Despite Smith’s age and the past doubts of both Mitchell and McLelan about his knowledge of fisheries business, he immediately launched a vigorous cost-controlling program for the fisheries branch that duplicated his success in the Department of Marine, expanding services while substantially reducing expenditures. Edward Ernest Prince*, a professor from Scotland, was appointed fisheries commissioner in the department in late 1892, but Smith retained responsibility for the fisheries as well as the marine branch, tackling the complicated issues of the Bering Sea seal-fishery dispute [see Sir John Sparrow David Thompson], the perpetual friction between the United States and Canada over fisheries protection legislation and enforcement, a confrontation with Newfoundland (and, indirectly, the imperial government) over trade and bait-fishing, and the protection and restocking of various domestic fisheries from coast to coast. Known irreverently around Ottawa as “Fishery Bill,” Smith wrote the annual reports of both branches from 1893 to 1896, travelled to the Columbian exposition in Chicago to evaluate the fisheries exhibits (including Canada’s) in 1893, and delivered papers to international audiences on Canada’s fisheries.
The marine branch was involved in vigorous opposition, which probably began officially in 1890, to several planned amendments to the imperial Merchant Shipping Act and restrictions on deck-loads and the shipping of livestock. The amendments would have nearly destroyed the lucrative Canadian merchant-shipping trade to Britain by imposing loading limits better suited to British-built ships than to Canadian-built vessels, which could carry larger loads because of their lighter draughts and more buoyant construction. Smith and Tupper won their battles on deck-loads and livestock, persuading the British government not to act and implementing a system for inspecting livestock and livestock-ships at Canadian ports. The imperial authorities refused, however, to accept Canadian legislation of 1893 which repealed the section of the Merchant Shipping Act dealing with load-lines as far as Canadian-owned vessels were concerned. In October 1894 Smith and Tupper, backed by cabinet, tried to impress upon the British the “Departmental view” that the regulation of Canadian shipping was within the dominion’s legislative jurisdiction. After the department was taken over by John Costigan* in December, however, little more was said on the subject.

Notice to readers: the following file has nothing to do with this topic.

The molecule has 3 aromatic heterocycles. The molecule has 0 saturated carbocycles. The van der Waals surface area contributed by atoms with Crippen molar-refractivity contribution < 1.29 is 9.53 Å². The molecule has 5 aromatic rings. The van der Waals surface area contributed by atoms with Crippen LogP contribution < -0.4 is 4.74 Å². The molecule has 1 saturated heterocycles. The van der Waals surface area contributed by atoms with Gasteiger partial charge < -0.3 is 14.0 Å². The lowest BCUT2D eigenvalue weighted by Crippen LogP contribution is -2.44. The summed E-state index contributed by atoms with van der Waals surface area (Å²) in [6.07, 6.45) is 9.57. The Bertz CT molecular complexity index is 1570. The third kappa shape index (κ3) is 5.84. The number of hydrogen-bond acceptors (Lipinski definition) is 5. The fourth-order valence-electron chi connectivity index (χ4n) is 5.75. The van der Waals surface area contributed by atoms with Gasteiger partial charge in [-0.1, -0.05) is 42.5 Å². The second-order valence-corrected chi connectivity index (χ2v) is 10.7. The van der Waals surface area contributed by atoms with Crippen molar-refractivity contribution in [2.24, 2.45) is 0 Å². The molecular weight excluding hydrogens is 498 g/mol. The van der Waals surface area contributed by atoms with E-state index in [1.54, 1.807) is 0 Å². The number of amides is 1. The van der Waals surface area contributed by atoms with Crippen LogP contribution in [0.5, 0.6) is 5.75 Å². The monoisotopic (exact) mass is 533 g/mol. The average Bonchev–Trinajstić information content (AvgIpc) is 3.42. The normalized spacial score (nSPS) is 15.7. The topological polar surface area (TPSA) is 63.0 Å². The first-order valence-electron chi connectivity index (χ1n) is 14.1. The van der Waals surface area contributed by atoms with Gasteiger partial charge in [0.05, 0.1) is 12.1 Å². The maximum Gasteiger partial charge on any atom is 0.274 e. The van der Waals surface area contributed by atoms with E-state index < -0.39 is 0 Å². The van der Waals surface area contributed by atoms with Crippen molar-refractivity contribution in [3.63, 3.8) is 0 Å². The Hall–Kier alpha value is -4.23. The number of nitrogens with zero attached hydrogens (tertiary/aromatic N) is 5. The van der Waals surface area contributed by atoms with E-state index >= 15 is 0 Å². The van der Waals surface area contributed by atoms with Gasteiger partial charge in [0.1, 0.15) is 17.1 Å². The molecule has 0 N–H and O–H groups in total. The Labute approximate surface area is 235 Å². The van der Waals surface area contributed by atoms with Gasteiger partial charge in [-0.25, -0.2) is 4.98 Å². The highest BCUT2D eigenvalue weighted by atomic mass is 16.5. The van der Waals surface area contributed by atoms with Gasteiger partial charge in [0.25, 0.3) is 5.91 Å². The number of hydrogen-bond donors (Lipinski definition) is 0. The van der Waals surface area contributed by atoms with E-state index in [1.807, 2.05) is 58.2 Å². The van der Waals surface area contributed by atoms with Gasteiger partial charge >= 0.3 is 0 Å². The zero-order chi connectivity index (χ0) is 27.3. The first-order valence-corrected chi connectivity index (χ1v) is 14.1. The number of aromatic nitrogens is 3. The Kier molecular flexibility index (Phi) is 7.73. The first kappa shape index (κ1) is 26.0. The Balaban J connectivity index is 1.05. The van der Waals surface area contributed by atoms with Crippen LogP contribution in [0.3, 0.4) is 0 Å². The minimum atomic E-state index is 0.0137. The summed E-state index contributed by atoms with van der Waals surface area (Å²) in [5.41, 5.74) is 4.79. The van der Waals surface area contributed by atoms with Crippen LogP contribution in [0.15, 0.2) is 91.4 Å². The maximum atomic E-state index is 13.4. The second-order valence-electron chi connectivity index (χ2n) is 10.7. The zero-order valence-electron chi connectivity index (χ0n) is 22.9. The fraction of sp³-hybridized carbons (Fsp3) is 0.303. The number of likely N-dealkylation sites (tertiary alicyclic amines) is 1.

In June 1894 Smith had been appointed by the imperial Board of Trade to a committee to inquire into issues relating to the manning of British ships. While in London for that purpose, he appeared before a select committee of the House of Commons to protest, on behalf of the Canadian government in the interest of Canadian shipowners, against proposed imperial legislation regarding the “rules of the road” at sea.
During the 1890s Smith, as deputy minister of marine and fisheries, was forced to face the increasingly rebellious domain of British Columbia. This jurisdiction, despite its tremendous growth as a centre of shipping and its position as the only increasingly profitable fishery in Canada (worth approximately as much in 1892 as the annual revenue of the government of Ontario and second in value only to the fishery of Nova Scotia), had been consistently neglected by Smith and his ministers, with expenditures and allocations of staff almost contemptuously small. Out of 416 new lights established across Canada between 1871 and 1890, only 10 lights (making a total of 12) had been constructed in British Columbia. In 1890 complaints from British Columbian shipping interests about the state of navigation in the dangerous passages between Vancouver Island and the mainland, and at major ports, had reached such a pitch that Smith felt obliged to deny in the department’s annual report that the region had been neglected, stating that “much had been done” there by his department since confederation. A senior official was dispatched to British Columbia the following year and by 1896 two additional lights had been established. In 1893, when the department set up its first hatchery in British Columbia, fisheries branch expenditures there reached $5,500 or .1 per cent of the value of the catch in that year, the lowest proportion given to any province. One fishery inspector and 14 regular guardians, without so much as a boat among them, were responsible for policing the entire province, leading to overfishing (especially by Americans and other illegal fishermen) in the valuable salmon fishery of the Fraser River. Left behind in the competition, British Columbian fishermen began to press the department to ease fishing regulations, which Smith refused to do. It did, however, energetically defend the rights of British Columbia’s seal fishermen (more than half of whom were native people) in the Bering Sea dispute.